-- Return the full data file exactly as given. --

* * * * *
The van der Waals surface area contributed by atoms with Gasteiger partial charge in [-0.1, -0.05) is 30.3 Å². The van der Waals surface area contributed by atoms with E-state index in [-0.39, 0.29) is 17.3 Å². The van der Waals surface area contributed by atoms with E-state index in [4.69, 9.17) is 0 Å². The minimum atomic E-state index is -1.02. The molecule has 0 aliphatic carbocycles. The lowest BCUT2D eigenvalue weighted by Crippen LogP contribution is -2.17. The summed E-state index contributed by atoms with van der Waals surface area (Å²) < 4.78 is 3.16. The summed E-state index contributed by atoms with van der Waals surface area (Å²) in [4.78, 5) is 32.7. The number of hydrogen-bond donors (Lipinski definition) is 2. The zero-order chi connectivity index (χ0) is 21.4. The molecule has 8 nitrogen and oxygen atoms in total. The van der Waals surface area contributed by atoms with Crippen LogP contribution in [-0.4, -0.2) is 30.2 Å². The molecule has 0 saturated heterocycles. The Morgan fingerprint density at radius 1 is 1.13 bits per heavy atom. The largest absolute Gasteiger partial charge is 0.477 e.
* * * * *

The van der Waals surface area contributed by atoms with Gasteiger partial charge in [-0.1, -0.05) is 30.3 Å². The van der Waals surface area contributed by atoms with E-state index in [-0.39, 0.29) is 17.3 Å². The van der Waals surface area contributed by atoms with E-state index in [4.69, 9.17) is 0 Å². The minimum atomic E-state index is -1.02. The molecule has 0 aliphatic carbocycles. The lowest BCUT2D eigenvalue weighted by Crippen LogP contribution is -2.17. The summed E-state index contributed by atoms with van der Waals surface area (Å²) < 4.78 is 3.16. The summed E-state index contributed by atoms with van der Waals surface area (Å²) in [4.78, 5) is 32.7. The number of hydrogen-bond donors (Lipinski definition) is 2. The zero-order chi connectivity index (χ0) is 21.4. The molecule has 8 nitrogen and oxygen atoms in total. The van der Waals surface area contributed by atoms with Crippen LogP contribution in [-0.4, -0.2) is 30.2 Å². The molecule has 0 saturated heterocycles. The Morgan fingerprint density at radius 1 is 1.13 bits per heavy atom. The largest absolute Gasteiger partial charge is 0.477 e.